Elderly alcoholic father(5 Posts)
Does anyone have any experience in dealing with an alcoholic parent? I'm at my wits end as to how to deal with him now. He has major episodes from time to time where he drinks himself to oblivion on whisky and then causes a huge emergency where we all have to drop everything and sort him out. This time he had faecal incontinence and had destroyed his bed (he's done it before). The incontinence nurse at the surgery is due to see him shortly.
I've got Social Services and his GP helping to sort him out, but a week later he's back to normal and pretending nothing happened at all.
He's still driving his car and I'm getting nowhere with getting him to give up driving - he's over 80 years old. He gets extremely angry and verbally abusive at times which leads to me backing off. I've tried to get him to give up his car before but got nowhere. He drives when he's seriously over the limit but there's very little chance of him caught by the Police as he only does short journeys. Short of stealing his keys to prevent him getting in his car (and I know I can't really do that ). His GP has tried, so has the family. I'm on the point of giving up.
Hi Duchess. I don't have an alcoholic parent, but my father has dementia and I think there is some overlap in behaviour. In fact if he's a long term alcoholic he'll be at greater risk of developing dementia.
Re the driving, i struggle with the same issue. My father has little insight into the fact that his driving is appalling (I've told him he just gets angry and abusive). In the end I passively just didn't help him do the car's annual paperwork and the DVLA got his car pounded and crushed (plus a £1000 fine which I successfully appealed against). However he keeps talking about buying another. So I rang the DVLA to raise my concerns. They then send a medical questionnaire and if he doesn't answer it after 2 reminders he loses his license (this may in fact have happened, I haven't checked). I also rang the GP who said something to the effect of "leave it to me" I think he also contacted the DVLA. I feel that after all this, if he does buy a car, get into it and drive off, my conscience is clear- I've done what I could.
I wonder whether you could actually contact the police . They can keep an eye on him and maybe stop and breathalyse if the driving's erratic (my Dad's had many visits from the police re his driving. Of course, he just said they're persecuting him..).
Anyway the police must have experience of this kind of situation. You will feel guilty and disloyal but you don't owe him such utter loyalty that you'll quietly stand by when he's doing something dangerous to himself and society at large. Good luck.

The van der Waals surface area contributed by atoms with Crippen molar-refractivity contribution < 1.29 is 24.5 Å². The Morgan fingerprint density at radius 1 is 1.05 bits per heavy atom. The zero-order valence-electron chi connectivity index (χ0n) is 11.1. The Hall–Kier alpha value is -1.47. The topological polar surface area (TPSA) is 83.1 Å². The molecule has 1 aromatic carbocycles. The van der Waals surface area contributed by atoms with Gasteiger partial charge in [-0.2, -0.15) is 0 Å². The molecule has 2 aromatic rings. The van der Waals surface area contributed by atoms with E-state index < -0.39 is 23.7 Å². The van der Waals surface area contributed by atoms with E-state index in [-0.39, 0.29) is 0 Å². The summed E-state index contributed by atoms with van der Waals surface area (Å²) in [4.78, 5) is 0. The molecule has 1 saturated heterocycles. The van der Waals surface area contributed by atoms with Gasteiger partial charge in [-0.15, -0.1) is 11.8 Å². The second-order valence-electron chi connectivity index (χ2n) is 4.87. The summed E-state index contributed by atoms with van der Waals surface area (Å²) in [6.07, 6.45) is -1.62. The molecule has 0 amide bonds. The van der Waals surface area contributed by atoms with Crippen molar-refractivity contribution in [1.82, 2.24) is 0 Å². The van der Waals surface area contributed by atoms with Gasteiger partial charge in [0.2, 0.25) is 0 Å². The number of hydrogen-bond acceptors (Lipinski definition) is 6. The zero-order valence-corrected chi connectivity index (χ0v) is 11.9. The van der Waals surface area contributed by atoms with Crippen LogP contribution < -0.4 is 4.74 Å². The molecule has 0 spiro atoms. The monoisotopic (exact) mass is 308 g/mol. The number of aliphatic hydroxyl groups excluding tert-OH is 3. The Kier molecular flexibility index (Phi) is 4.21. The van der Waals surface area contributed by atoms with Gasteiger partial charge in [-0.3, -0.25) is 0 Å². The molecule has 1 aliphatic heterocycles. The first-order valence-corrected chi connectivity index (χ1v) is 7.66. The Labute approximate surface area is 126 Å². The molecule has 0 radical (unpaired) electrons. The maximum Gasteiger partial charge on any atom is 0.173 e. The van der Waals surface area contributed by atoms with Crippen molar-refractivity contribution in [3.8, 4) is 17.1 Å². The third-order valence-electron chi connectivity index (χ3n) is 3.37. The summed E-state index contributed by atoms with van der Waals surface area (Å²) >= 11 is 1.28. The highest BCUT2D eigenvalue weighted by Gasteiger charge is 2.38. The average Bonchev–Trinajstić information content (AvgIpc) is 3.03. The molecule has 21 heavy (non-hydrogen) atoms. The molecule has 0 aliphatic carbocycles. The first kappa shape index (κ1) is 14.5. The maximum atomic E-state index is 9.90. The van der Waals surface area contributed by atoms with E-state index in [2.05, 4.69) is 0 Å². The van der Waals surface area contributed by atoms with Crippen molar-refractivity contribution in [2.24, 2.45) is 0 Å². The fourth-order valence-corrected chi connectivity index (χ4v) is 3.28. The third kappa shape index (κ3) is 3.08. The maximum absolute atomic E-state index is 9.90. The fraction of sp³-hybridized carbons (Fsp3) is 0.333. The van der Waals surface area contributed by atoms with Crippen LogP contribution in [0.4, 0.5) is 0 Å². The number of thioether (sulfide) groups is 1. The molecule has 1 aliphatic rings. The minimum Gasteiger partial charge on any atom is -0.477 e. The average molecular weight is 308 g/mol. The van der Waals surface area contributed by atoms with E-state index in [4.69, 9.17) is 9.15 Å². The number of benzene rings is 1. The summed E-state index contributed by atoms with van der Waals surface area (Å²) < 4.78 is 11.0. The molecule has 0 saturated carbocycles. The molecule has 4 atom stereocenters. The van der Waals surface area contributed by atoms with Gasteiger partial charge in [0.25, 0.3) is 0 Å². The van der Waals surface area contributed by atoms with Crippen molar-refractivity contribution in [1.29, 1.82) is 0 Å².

Thanks for replying whatabout. I've been taking the softly softly approach to giving up driving with him. He's kind of agreed to stopping driving, so we'll hopefully be able to work on that. He'll find it so much better if he doesn't have to worry about his car and it's associated costs. He's had several accidents in it so it looks a bit battered. I had tried the medical questionnaire line in the past with my dad, but he must have filled it in, saying there wasn't any problem, so of course the DVLA couldn't do anything about it. He'll probably change his mind again tomorrow, but I'll face that one if and when.
He does apparently have some level of brain damage associated with the alcoholism, and macular degeneration, but even so his GP said that wasn't enough for the DVLA to make him stop driving. Apparently they just aren't that bothered about a bit of dementia . I live in an area where there is a high elderly population, and regularly see people on the roads who perhaps ought not to be, with near accidents etc. It's worrying when we know our parents really aren't competent to be driving any more.
Hi first of all, this is much more common problem than most people think. The problem with getting DVLA involved when someone has a health or medical condition that is only flagged up by someone else is no easy task. Even when GPs try to sway things its never easy and the police dont tend to get involved unless and until something happens that warrants their involvement.
Most families whip the keys off their elderly relatives and brace for an almighty ding-dong once the person realises theyve gone. Others cross their fingers and hope for the best.
For those that dont have the heart of guts to just nick the keys and tell them outright they cant drive, another solution is having someone come out to remove the odd bit of wiring / disable something in the engine so it just appears a straightforward mechanical fault as opposed to sabotage.
It might seem harsh if you let the whole guilt trip thing about taking away independence prey on your mind but its either that or else run the risk of them killing themselves and possibly taking out someone else with them. Not worth it.
I really sympathise with you. my mother is drinking regularly but in denial, and has macular degeneration in one eye, as well. Can the doctor and social sevices not advise the DVLA, especially as they are aware of the problem? I think one way to solve it would be if they had to retake a test, but instead it's left to the siblings to sort out and up to the elderly drivers to be honest about their health when filling in applications. Duh, it's not going to happen. My father-in-law had a serious stroke which he failed to mention , so he could carry on driving. It's an absolute farce!
I have written to my mother's doctor and spoken to her doctor and was told that she would speak to my mother about her drinking, but that is as far as it has got. It seems to be the law that is at fault here. Its a bloody ass!